I’m doing a great job, why does nobody notice? Or the importance of managing upwards.

‘They should know what I’m doing’ The voice of frustration from someone who has had their head down, perhaps for years, bent over their tasks and their teams only to discover that ‘they’ – not their immediate boss – but ‘they’, the wielders of power and decisions, don’t know, understand or seem to care what’s really been going on.

Equally frustrating for those at the top of an organisation for whom the idea that they can know everything that’s happening down below is laughable. What they do know is that they are desperately reliant on being told what they need to know.

The realisation that doing a good job needs to include letting others know about it comes naturally to some but as surprising news to most and gets rejected by not a few. For evidence, look at the bad press that surrounds anyone who is good at promoting themselves and their work. For explanation, register that, for the opening fifteen to twenty years of our lives, first parents then teachers track our performance in detail and with interest. For good measure, throw in parental injunctions not to ‘blow your own trumpet’. Then it all stops but no-one points out that you are emerging into a different world and different behaviour is required.

For some, just pointing out the changed world is enough. For one director I dealt with, he was about to present to the board on a crisis that had developed in his division. In the dry run there was an undertone to his performance of ‘you should bloody well know all this’. On the day, after realising the ‘childishness’ of what he was doing, the board congratulated him on his mature approach.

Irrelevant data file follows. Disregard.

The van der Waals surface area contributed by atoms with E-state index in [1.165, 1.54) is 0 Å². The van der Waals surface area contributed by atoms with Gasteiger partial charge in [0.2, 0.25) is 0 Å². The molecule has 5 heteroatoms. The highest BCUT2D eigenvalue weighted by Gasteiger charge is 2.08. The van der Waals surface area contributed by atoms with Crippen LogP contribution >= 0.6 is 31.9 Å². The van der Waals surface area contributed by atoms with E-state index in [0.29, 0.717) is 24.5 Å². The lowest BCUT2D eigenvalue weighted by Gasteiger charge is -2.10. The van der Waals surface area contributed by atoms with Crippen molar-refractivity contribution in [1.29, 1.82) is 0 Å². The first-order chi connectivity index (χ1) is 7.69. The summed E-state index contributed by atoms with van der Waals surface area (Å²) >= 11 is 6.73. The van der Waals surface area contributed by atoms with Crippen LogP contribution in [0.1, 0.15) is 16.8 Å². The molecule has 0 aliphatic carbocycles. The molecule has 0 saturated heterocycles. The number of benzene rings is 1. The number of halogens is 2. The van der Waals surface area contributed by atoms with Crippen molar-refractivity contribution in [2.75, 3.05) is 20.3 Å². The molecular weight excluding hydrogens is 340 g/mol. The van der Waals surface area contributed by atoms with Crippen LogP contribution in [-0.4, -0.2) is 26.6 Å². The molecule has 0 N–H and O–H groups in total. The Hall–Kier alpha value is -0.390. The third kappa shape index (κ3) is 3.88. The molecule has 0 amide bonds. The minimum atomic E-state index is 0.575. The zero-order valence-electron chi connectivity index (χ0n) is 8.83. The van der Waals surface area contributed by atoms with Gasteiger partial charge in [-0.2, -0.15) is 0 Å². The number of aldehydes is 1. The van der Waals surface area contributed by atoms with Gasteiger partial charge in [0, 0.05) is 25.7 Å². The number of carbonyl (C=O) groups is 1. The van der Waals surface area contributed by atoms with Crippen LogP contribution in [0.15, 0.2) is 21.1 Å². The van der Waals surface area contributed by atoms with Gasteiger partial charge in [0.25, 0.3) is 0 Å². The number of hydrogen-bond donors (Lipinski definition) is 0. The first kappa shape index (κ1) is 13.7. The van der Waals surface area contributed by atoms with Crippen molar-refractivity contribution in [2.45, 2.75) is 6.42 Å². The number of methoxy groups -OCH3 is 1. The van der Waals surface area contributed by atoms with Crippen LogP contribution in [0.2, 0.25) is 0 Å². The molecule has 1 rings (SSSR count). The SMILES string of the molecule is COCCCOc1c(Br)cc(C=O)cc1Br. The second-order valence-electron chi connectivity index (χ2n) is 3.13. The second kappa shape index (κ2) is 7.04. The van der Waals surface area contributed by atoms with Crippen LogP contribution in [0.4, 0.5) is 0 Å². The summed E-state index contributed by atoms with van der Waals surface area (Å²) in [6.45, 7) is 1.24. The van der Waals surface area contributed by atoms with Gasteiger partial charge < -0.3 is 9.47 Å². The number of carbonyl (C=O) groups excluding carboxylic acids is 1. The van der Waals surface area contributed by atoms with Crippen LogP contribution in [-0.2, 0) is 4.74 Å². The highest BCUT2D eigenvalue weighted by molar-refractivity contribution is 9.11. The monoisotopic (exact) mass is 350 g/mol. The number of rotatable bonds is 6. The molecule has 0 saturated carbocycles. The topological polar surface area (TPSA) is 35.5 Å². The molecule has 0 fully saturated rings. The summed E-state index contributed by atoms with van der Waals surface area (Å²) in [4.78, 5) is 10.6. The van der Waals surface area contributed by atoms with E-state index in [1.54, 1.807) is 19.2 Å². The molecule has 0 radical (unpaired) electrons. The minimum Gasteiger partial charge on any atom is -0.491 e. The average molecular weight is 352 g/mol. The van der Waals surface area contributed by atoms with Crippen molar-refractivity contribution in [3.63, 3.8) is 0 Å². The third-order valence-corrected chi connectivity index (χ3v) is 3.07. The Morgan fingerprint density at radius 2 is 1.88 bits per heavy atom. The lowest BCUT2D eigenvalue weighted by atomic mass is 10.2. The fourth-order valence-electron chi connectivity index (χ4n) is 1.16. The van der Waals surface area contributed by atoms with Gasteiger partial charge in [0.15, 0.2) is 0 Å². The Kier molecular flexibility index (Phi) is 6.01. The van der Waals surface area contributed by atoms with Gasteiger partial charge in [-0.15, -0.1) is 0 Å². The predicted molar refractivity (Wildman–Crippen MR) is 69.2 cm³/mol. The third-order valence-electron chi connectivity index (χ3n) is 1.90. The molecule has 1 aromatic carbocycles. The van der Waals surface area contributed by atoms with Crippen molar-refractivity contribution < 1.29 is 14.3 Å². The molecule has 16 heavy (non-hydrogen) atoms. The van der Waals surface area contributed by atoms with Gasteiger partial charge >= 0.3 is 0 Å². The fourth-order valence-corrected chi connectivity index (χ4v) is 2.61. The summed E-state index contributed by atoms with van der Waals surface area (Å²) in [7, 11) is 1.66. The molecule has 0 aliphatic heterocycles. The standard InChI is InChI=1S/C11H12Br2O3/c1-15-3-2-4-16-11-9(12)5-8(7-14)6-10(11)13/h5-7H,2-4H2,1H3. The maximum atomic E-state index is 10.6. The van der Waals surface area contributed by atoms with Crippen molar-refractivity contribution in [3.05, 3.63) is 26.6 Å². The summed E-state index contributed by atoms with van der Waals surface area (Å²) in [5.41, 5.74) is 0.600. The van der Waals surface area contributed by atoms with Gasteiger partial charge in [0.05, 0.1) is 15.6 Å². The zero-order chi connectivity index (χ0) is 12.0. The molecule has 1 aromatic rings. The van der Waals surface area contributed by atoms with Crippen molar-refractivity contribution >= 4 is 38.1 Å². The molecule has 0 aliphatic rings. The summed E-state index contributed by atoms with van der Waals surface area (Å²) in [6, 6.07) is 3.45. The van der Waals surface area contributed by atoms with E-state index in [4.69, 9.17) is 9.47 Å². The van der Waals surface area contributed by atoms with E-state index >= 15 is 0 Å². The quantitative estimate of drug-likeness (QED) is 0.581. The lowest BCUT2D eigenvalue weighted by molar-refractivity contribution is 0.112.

Mostly, people who have never practised the art of keeping ‘them’ aware of what’s going on in the engine room need coaching until they have built up that missing piece of their repertoire.

And for a few, for whom keeping ‘them’ informed is still distasteful, it will require a more therapeutic approach to find out what belief system is keeping that attitude locked in place. A partner at a global accounting firm had inherited a tremendous work ethic from his parents but it carried with it powerful injunctions to ‘know his place’. Some years ago he worked with me to re-examine this. He is now sent in to reinvigorate underperforming parts of the organisation, drawing down the attention and backing of ‘them’ as part of his skillset. In turn, ‘they’ point to him as a model for others to learn from.

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